Mahatma Gandhi used nonviolence to liberate the poor and the oppressed. “My life is my message,” he once said. How can his life help you find your message?
Video 1: My Life Is My Message
Focus on Today. Is your coffee traded fairly? How about your chocolate? Go into any supermarket and you will find dozens of items labeled “fair trade.” But what does that mean? The fair-trade movement aims to guarantee that farmers and workers earn a fair amount throughout the world. Consumers pay slightly more to increase the amount that is paid to farmers and workers. Some companies, like Ten Thousand Villages, sell only fair-trade products. But most goods are not fair-trade.
The anti-sweatshop movement has unmasked deplorable working conditions in many countries worldwide. In India, Kailash Satyarthi won a Nobel Prize for his efforts to end child labor, but that struggle remains ongoing. How can you help create a world without sweatshops and child labor, a world in which all trade is fair-trade?
Global Connections. Fair-trade is a global movement with global roots. In the 18th century, British anti-slavery activists urged a boycott of sugar produced by slave labor in the Caribbean. Following the supply chain to its roots in the plantation, one abolitionist declared, “Every person who habitually consumes one article of West Indian produce, raised by Slaves, is guilty of the crime of murder.”
The abolition of slavery did not mean the end of slave labor. Throughout the world, activists continued to use the power of the purse to improve working conditions in distant lands. Gandhi himself rejected goods like sugar and chocolate that were “produced through the labour of men who work more or less in conditions of slavery.” His opposition to chocolate is especially revealing. Unlike sugar, which was produced by Indian indentured laborers, chocolate was produced far from Gandhi’s own social and cultural world. By rejecting chocolate, Gandhi demonstrated the power of fair-trade to connect our everyday decisions to the lives of people throughout the world.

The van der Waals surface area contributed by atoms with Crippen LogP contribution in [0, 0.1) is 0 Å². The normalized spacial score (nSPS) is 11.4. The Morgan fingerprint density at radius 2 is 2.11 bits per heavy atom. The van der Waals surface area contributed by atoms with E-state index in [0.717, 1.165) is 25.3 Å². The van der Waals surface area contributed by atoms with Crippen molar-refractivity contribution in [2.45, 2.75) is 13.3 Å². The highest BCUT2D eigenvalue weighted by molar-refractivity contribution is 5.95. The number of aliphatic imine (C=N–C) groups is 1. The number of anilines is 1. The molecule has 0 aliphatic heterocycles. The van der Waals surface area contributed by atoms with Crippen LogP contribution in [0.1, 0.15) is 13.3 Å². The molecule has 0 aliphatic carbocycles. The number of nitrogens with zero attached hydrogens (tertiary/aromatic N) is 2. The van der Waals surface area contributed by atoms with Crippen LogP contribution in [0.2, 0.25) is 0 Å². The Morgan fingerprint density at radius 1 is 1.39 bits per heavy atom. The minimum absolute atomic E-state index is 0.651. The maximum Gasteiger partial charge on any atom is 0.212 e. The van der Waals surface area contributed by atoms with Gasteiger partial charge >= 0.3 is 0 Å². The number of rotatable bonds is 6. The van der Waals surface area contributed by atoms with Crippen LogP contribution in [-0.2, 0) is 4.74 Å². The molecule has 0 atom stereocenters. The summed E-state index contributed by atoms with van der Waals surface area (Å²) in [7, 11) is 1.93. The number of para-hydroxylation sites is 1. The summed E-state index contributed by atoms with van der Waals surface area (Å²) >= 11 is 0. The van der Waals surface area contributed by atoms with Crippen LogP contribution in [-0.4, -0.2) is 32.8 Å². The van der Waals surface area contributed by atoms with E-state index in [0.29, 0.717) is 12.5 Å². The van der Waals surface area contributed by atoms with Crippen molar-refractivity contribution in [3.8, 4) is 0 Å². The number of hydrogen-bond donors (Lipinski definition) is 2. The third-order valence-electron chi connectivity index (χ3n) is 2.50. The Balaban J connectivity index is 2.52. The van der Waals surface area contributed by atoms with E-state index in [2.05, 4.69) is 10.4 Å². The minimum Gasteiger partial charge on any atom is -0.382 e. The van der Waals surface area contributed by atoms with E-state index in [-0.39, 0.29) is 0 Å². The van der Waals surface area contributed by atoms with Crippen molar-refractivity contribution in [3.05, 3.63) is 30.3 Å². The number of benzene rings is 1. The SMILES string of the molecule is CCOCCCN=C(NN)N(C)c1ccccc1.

Interact and Learn | Gandhi’s House. Gandhi lived his values. Click on the objects in his house (illustrated for SC101 by Scott Porcelli) to explore the history of Gandhi’s life (click on the icon in the lower left corner to view the activity full-screen).
Experiment in social change. Think about your belongings. Is there anything you don’t need that you can give to charity? Look at the tags on your favorite clothes and try to learn more about where those clothes were made. Who made them? How long were the hours they worked? What were they paid? Then find something in a store or on-line that is labeled “fair trade,” and explore how that item was produced. (We recommend a chocolate bar.) Could everything you buy be “fair trade”? Why isn’t everything everyone buys “fair trade”?
Reflect and Question. “I’m spinning wool with a stone spindle. This tool has been used probably for more than 30,000 years. And when we twist fibers into yarn we are actually creating a spiral. And the spiral is a cosmic gesture of creation.” Watch fiber artist, Renate Hiller, discuss the importance of using our hands:
According to Renate, spinning yarn is more than a way to make clothes. What else does spinning provide? Why does she think it is important to work with our hands? Would Gandhi have agreed? Do you agree?
To learn more about how Gandhi became Gandhi, watch Video 2: The Train…
Video 2: The Train
Focus on Today: Slavery continues today. Forced labor and human trafficking impact millions of people worldwide. And if the exploitation of immigrants is included, the figure grows even higher. There are many organizations, such as Anti-Slavery International and Human Rights Watch, fighting modern slavery.
That fight connects the brick kilns of Pakistan to the fields of California, the brothels of Thailand to the mansions of Saudi Arabia and New York. What can you do to help end slavery once and for all?
Global Connections. From the earliest days of humanity, people have moved. Human beings migrated out of Africa to populate the planet, and they continue to move—drawn by new opportunities or pushed by famine, war, or disease.
Comparing Gandhi with indentured laborers like Balasundaram reveals one of the key lessons of the history of migration—not all migrants are the same. Vast differences separate elite travelers like Gandhi from working-class migrants like Balasundaram. Today, businesspeople jet from city to city while desperate migrants seek to escape poverty by entering Europe, the United States, or other wealthy countries. If the world were free of war and poverty, migration might be merely a matter of choice. What can we do to help today’s Balasundarams find a safe, stable home?